asked the Secretary of State for Northern Ireland what instructions he has given regarding the apprehension of persons unlawfully discharging illegal firearms at public ceremonies in Northern Ireland.
Local commanders must decide what action is appropriate in the circumstances.
Does the right hon. Gentleman agree that if it appears that those who publicly commit criminal offences are not being brought before the courts, that is an invitation to others in other ways to break the law?
I agree, but I feel very strongly about this matter. It is a matter for interpretation by the commander on the ground. He knows the law that he has to interpret and the emotive situation at funerals. When I investigated what happened in Newry, I was told that vehicle check points were put around the town when there was a big funeral to check people carrying arms into the town. No shots were fired over a funeral last year. However, either that night or the following night people came in and fired shots over the grave long after everybody had gone. Most of the funerals have been for the IRA. But there was one in Northern Ireland, at the time Mr. Tommy Heron was buried, when 30,000 people were present, an oration was delivered by the hon. Member for Antrim, North (Rev. Ian Paisley) and shots were fired over the coffin. It happens both ways. I understand the situation in Northern Ireland. On that occasion, with 30,000 people present—it was the Protestants on that occasion—it would have been extremely foolish to have gone in with soldiers to try to do something about it.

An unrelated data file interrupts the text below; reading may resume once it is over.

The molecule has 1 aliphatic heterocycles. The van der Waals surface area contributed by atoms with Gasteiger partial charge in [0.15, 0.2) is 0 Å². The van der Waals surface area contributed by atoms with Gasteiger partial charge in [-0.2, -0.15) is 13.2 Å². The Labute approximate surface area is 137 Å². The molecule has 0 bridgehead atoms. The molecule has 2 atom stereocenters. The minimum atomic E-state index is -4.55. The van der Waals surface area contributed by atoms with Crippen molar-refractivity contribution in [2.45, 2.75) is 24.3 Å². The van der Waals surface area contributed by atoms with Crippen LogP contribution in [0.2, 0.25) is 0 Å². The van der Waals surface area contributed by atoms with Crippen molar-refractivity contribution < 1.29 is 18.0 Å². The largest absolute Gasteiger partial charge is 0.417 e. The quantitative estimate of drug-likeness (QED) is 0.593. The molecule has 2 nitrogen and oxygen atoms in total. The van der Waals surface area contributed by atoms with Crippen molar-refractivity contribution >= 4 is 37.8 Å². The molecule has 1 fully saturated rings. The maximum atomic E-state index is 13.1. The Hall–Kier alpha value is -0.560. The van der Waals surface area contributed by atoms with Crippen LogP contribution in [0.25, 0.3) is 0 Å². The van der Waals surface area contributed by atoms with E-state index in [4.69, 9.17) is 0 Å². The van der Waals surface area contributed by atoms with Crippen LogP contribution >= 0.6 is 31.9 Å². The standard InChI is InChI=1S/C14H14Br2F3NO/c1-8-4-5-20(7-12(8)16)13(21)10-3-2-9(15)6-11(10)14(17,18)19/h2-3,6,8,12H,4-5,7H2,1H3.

Does the Secretary of State agree that when a minister of religion is asked to take a funeral service he is not responsible for what happens there? Will he assure the House that on that occasion I immediately dissociated myself from the shots that were fired over the coffin?
I fully understand that. I was trying to show my understanding that ministers of religion are in a peculiar position.